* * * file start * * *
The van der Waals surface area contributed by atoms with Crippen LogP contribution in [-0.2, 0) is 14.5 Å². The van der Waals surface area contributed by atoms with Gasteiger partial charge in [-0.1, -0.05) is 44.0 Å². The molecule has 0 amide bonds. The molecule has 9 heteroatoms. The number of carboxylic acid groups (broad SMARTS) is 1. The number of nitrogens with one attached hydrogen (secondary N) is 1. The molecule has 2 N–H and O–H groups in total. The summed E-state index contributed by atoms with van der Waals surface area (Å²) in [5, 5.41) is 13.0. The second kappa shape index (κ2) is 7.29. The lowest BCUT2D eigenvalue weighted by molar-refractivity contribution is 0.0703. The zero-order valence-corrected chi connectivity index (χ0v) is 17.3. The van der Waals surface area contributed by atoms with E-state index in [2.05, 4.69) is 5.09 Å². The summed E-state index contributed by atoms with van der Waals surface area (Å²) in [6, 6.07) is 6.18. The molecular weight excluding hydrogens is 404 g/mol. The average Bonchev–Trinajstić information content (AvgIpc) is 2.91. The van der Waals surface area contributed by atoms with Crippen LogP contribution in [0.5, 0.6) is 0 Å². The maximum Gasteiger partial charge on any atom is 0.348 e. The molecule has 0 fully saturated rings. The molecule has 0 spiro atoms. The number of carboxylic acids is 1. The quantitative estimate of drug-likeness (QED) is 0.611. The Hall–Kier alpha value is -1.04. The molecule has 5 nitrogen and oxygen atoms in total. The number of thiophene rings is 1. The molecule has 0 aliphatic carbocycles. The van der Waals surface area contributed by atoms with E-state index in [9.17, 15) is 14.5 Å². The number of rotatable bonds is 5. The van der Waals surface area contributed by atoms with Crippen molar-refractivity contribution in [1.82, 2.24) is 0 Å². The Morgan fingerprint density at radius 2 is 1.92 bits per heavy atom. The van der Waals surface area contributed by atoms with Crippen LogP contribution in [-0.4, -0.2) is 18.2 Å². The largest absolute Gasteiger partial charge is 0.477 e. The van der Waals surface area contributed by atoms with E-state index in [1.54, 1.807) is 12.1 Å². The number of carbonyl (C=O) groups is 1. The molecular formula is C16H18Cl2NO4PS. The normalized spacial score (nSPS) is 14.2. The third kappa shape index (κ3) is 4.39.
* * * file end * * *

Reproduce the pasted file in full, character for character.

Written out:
The van der Waals surface area contributed by atoms with Crippen LogP contribution in [-0.2, 0) is 14.5 Å². The van der Waals surface area contributed by atoms with Gasteiger partial charge in [-0.1, -0.05) is 44.0 Å². The molecule has 0 amide bonds. The molecule has 9 heteroatoms. The number of carboxylic acid groups (broad SMARTS) is 1. The number of nitrogens with one attached hydrogen (secondary N) is 1. The molecule has 2 N–H and O–H groups in total. The summed E-state index contributed by atoms with van der Waals surface area (Å²) in [5, 5.41) is 13.0. The second kappa shape index (κ2) is 7.29. The lowest BCUT2D eigenvalue weighted by molar-refractivity contribution is 0.0703. The zero-order valence-corrected chi connectivity index (χ0v) is 17.3. The van der Waals surface area contributed by atoms with E-state index in [2.05, 4.69) is 5.09 Å². The summed E-state index contributed by atoms with van der Waals surface area (Å²) in [6, 6.07) is 6.18. The molecular weight excluding hydrogens is 404 g/mol. The average Bonchev–Trinajstić information content (AvgIpc) is 2.91. The van der Waals surface area contributed by atoms with Crippen LogP contribution in [0.5, 0.6) is 0 Å². The maximum Gasteiger partial charge on any atom is 0.348 e. The molecule has 0 fully saturated rings. The molecule has 0 spiro atoms. The number of carboxylic acids is 1. The quantitative estimate of drug-likeness (QED) is 0.611. The Hall–Kier alpha value is -1.04. The molecule has 5 nitrogen and oxygen atoms in total. The number of thiophene rings is 1. The molecule has 0 aliphatic carbocycles. The van der Waals surface area contributed by atoms with E-state index in [9.17, 15) is 14.5 Å². The number of rotatable bonds is 5. The van der Waals surface area contributed by atoms with Crippen molar-refractivity contribution in [1.82, 2.24) is 0 Å². The Morgan fingerprint density at radius 2 is 1.92 bits per heavy atom. The van der Waals surface area contributed by atoms with Crippen LogP contribution in [-0.4, -0.2) is 18.2 Å². The largest absolute Gasteiger partial charge is 0.477 e. The van der Waals surface area contributed by atoms with E-state index in [1.54, 1.807) is 12.1 Å². The number of carbonyl (C=O) groups is 1. The molecular formula is C16H18Cl2NO4PS. The normalized spacial score (nSPS) is 14.2. The third kappa shape index (κ3) is 4.39.